Meet Theda Bara, the First “Vamp” of Cinema, Who Revealed the Erotic Power of the Movies

Read­ers of a cer­tain gen­er­a­tion, asked to envi­sion a vam­pir­i­cal­ly allur­ing lady of cin­e­ma, may find their imag­i­na­tions going straight to Elvi­ra, Mis­tress of the Dark. But the tra­di­tion of the sil­ver-screen “vamp” goes much deep­er, reach­ing all the way back to the silent era. The term itself was first coined to refer to The­da Bara, not exact­ly a house­hold name now, but then in a league with Char­lie Chap­lin and Mary Pick­ford. She was one of the most pop­u­lar per­form­ers alive.

Bara revealed to a gen­er­a­tion of movie­go­ers the sheer erot­ic pow­er of cin­e­ma, an accom­plish­ment you can glimpse in the clip above of 1915’s A Fool There Was, the pic­ture that made her an icon. The minute she arrives on screen, writes The Guardian’s Kira Cochrane, “it becomes obvi­ous why she was so pop­u­lar — why she went on to have songs writ­ten about her, chil­dren named after her, a per­fume and even a sand­wich (minced ham, may­on­naise, sliced pimen­to and sweet pick­les on toast — served warm) cre­at­ed in her hon­our.” Her face, though it may not seem so notable at first, soon “comes into its own — so much so that when you learn that her char­ac­ter’s malev­o­lence has led one man to jail, anoth­er to beg­gary, and her most recent vic­tim to a very pub­lic sui­cide, you believe it.”

Frank Pow­ell, direc­tor of A Fool There Was, “took a chance on a 29 year-old The­da (she lied and said she was 25)” by ask­ing her to star, writes Messy Nessy’s Addi­son Nugent. “It’s the sto­ry of a devot­ed fam­i­ly man who, while on a ship to Eng­land, meets a beau­ti­ful stranger referred to only as ‘The Vam­pire Woman.’ This mys­te­ri­ous crea­ture cor­rupts his soul, destroys his fam­i­ly, drains him of all of his mon­ey and dig­ni­ty, and even­tu­al­ly caus­es his demise.”

And so the for­mer Theo­dosia Good­man — with some assis­tance from Fox Stu­dios’ PR team, who “plant­ed false sto­ries in the press and invent­ed a fan­ta­sy back­sto­ry for her” — swift­ly became a new kind of femme fatale for this new artis­tic and com­mer­cial medi­um. These dan­ger­ous young women, write the New York his­to­ry pod­cast­ers the Bow­ery Boys, “were the spir­i­tu­al chil­dren of the pri­or gen­er­a­tion of new­ly empow­ered women who fought against the con­straints of Vic­to­ri­an soci­ety. A few years lat­er, as anoth­er vein of female pow­er (the tem­per­ance move­ment) helped bring about Pro­hi­bi­tion, these young women would be called flap­pers, care­free and fueled on the pow­ers of jazz and ille­gal alco­hol.”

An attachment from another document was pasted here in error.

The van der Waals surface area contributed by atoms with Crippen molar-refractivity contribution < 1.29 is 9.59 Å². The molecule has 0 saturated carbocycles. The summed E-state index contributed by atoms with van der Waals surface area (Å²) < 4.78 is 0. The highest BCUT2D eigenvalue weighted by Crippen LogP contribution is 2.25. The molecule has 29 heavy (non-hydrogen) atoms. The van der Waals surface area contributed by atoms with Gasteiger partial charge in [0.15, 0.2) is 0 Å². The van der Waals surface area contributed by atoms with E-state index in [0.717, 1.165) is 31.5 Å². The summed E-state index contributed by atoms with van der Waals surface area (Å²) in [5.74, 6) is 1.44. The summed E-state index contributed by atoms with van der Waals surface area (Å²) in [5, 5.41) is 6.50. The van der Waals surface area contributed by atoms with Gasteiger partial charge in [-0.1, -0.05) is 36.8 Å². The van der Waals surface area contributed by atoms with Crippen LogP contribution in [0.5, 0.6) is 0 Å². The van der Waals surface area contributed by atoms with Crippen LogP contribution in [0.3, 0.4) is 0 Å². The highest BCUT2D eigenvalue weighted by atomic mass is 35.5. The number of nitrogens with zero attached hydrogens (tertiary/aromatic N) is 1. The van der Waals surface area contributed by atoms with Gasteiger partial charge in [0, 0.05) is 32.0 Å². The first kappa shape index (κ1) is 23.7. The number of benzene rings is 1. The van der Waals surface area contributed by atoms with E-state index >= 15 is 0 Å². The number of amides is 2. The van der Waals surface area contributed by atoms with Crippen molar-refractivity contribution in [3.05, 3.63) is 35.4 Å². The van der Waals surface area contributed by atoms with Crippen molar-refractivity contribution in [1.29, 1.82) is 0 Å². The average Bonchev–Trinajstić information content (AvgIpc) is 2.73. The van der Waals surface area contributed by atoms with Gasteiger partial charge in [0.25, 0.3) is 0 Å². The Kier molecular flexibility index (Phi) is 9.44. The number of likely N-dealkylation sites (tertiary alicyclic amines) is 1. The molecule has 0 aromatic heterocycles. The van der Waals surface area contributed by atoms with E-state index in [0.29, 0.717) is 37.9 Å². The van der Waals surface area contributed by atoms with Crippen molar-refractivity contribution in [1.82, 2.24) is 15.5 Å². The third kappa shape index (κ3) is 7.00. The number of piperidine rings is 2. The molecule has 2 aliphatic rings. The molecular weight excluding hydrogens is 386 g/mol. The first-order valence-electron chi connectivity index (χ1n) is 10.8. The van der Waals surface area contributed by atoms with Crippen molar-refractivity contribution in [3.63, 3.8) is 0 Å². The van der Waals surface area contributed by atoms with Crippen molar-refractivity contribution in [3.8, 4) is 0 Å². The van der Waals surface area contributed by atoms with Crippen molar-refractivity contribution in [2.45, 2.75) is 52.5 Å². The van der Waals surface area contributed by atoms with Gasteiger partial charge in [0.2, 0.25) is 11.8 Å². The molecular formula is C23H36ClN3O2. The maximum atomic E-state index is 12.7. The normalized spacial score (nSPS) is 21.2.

Dur­ing her dozen-year-long screen career, Bara made some forty films in total, most of them lost in the Fox vault fire of 1937, includ­ing the 1917 epic Cleopa­tra, a few frag­ments of which you can see in the video above. Her final appear­ance, in 1926’s Madame Mys­tery, both par­o­died the vamp image she could nev­er quite shake and saw her bid farewell to the world of silent cin­e­ma. “Before pic­tures grew up and start­ed to talk, we had to trans­late all our motion into pan­tomime,” said Bara her­self in a lat­er radio inter­view. “We had to express jeal­ousy, hate, love, or devo­tion all in pan­tomime, and at the same time keep pace as the direc­tor guid­ed us just as a metronome guides a pianist.”

The vamp, as Bara played and defined the fig­ure, expressed all those emo­tions with a fear­some vivid­ness, and she “became so syn­ony­mous with the term that she is now referred to as the orig­i­nal on-screen vamp,” writes Cochrane, “the woman who made per­for­mances such as that of Louise Brooks in Pan­do­ra’s Box, Bar­bara Stan­wyck in Dou­ble Indem­ni­ty and Lin­da Fiorenti­no in The Last Seduc­tion pos­si­ble.” Or as the orig­i­nal vamp summed up her own lega­cy, “To be good is to be for­got­ten. I’m going to be so bad I’ll always be remem­bered.”

A Fool There Was will be added to our col­lec­tion, 4,000+ Free Movies Online: Great Clas­sics, Indies, Noir, West­erns, Doc­u­men­taries & More.

Relat­ed Con­tent:

Watch After the Ball, the 1897 “Adult” Film by Pio­neer­ing Direc­tor Georges Méliès (Almost NSFW)

Broke­back Before Broke­back: The First Same-Sex Kiss in Cin­e­ma (1927)

Based in Seoul, Col­in Mar­shall writes and broad­casts on cities and cul­ture. He’s at work on a book about Los Ange­les, A Los Ange­les Primer, the video series The City in Cin­e­ma, the crowd­fund­ed jour­nal­ism project Where Is the City of the Future?, and the Los Ange­les Review of Books’ Korea Blog. Fol­low him on Twit­ter at @colinmarshall or on Face­book.

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